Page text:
Lenny Kravitz grew up being transported—physically and metaphorically—in Cadillac cars. “My grandfather always had Cadillacs. He swapped them out every few years,” said the musician, composer, photographer, actor and AD100 designer vf during a recent visit to Metro Detroit. “He was a hard working man, worked five jobs and grew up in Bed-Stuy, Brooklyn. But Cadillac was his thing. And he stacked us all in the back, like five or six kids, and he got us out of Brooklyn. He wanted to introduce the children from the neighborhood to art, museums, theater and sports. So the Cadillac was his vehicle to get us all in and expose us to all these wonderful things.”
Kravitz was once again in the back seat of a Cadillac at the famous Eero Saarinen “Design Dome” vehicle viewing stage at the General Motors Technical Center. But this wasn’t one of the gas-guzzling Sedan de Villes or Fleetwood Broughams of his youth. It was the all-new, battery-powered, zero-emission Celestiq sedan, the brand’s forthcoming flagship. The hand-built Celestiq is expected to cost around $300,000. And the price will go up from there, thanks to the wide range of material customizability available to almost any interior – fabrics, woods, leathers, metals and carbon fiber can be individually selected and perforated, etched or 3D printed to customer specifications.
Given Kravitz’s personal history, this notion of a top-of-the-line electric Cadillac — particularly one as long as the brand’s snorting Escalade SUV, with a bulbous hatchback profile akin to a Syd Mead fantasy — seemed anathema at first. “When I got here it was a bit unnerving because it’s such a futuristic vehicle. And I’m really into classics, vintage cars and lines,” he said. But he warmed up. “As I’ve spent more time with the vehicle, I see that it really respects the heritage.”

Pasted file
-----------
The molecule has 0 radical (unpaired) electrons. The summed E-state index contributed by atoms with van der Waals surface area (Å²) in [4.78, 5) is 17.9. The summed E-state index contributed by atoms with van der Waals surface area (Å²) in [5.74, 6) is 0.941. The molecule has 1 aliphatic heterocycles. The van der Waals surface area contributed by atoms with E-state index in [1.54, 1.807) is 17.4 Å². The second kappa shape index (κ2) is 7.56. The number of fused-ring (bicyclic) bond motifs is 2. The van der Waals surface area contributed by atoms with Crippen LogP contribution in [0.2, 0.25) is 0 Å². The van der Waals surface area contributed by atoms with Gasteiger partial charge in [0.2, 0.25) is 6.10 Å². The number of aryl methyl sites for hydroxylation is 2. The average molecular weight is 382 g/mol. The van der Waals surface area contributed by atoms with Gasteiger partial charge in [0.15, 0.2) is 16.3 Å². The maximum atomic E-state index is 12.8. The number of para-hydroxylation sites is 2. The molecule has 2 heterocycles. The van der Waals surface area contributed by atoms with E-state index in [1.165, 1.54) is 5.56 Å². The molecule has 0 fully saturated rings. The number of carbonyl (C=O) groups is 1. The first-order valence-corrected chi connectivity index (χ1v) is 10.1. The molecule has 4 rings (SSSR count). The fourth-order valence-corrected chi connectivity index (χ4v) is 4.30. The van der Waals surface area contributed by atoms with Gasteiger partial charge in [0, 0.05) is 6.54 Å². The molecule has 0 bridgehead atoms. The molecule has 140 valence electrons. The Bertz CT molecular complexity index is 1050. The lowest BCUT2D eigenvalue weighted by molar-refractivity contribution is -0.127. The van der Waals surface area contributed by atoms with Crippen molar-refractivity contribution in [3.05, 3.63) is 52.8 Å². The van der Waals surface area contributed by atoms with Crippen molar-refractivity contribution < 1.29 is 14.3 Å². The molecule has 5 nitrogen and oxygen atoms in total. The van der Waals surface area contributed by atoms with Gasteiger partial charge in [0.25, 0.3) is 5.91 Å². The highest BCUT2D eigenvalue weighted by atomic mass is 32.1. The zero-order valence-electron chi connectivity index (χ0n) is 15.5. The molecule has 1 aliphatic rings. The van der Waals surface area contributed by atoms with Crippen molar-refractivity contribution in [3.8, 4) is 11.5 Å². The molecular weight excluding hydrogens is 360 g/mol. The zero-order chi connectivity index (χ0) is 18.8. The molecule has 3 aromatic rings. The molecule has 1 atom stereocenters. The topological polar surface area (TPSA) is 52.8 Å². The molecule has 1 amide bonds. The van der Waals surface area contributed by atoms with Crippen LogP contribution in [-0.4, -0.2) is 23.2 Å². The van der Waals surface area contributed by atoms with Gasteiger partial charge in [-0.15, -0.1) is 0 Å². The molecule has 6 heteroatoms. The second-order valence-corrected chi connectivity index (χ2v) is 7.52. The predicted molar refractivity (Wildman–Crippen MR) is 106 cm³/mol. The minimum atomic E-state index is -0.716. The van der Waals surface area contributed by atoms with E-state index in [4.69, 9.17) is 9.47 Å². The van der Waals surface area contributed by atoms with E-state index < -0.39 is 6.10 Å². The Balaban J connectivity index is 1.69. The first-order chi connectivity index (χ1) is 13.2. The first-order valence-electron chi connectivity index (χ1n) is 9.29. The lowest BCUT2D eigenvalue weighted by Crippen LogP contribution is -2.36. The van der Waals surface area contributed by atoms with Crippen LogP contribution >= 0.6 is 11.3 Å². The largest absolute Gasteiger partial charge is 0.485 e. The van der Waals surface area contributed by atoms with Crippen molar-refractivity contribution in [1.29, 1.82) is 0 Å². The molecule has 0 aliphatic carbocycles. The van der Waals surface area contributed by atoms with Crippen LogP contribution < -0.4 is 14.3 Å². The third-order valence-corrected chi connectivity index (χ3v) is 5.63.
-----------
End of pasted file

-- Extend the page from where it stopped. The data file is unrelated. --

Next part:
As part of his collaboration with Cadillac on the launch of the Celestiq, Kravitz will work with them to specify his own custom version of the electric vehicle Michael Simcoe– Vice President of Global Design at General Motors – and his team. Kravitz already has some ideas. “I think this car will go to Paris where I have my house,” he said.
Like most of his interior designs, his home in Paris is very eclectic. “It had a lot of African art mixed in with a more European sensibility,” Kravitz said. And he plans to take a similar approach to the car’s interior. His mood board so far includes exotic woods with strong patterns mixed with colors like camel and chocolate and caramel. For the exterior, Kravitz says he tends towards a color that “would look kind of black in the dark, but it’s really a rich brown with a little bit of metal flake.” A bit of dimension.”
Unsurprisingly, he’s a bit nocturnal for someone who was wearing giant sunglasses and head-to-toe black leather during our interview. “I’m a day person too, but I come alive at night. That’s when I feel most creative,” he said. So he imagines this motorless electric sedan as a silent chariot through the City of Light. “I want it to be some kind of night vehicle that drives through the streets of Paris. I want it to just float there at night. And I only go where you can park it right in front.”
Kravitz says he has never owned a car in the 15 years he has had his place in Paris and instead navigates the city on Triumph Bonneville motorcycles. But he has cars at his other current homes, including his estate in the Bahamas – near where his maternal grandfather was born. He spent the pandemic there composing three forthcoming albums.
https://www.vanityfair.com/style/2022/10/lenny-kravitz-builds-out-a-futuristic-dollar300000-electric-cadillac Lenny Kravitz Builds Out a “Futuristic” $300,000 Electric Cadillac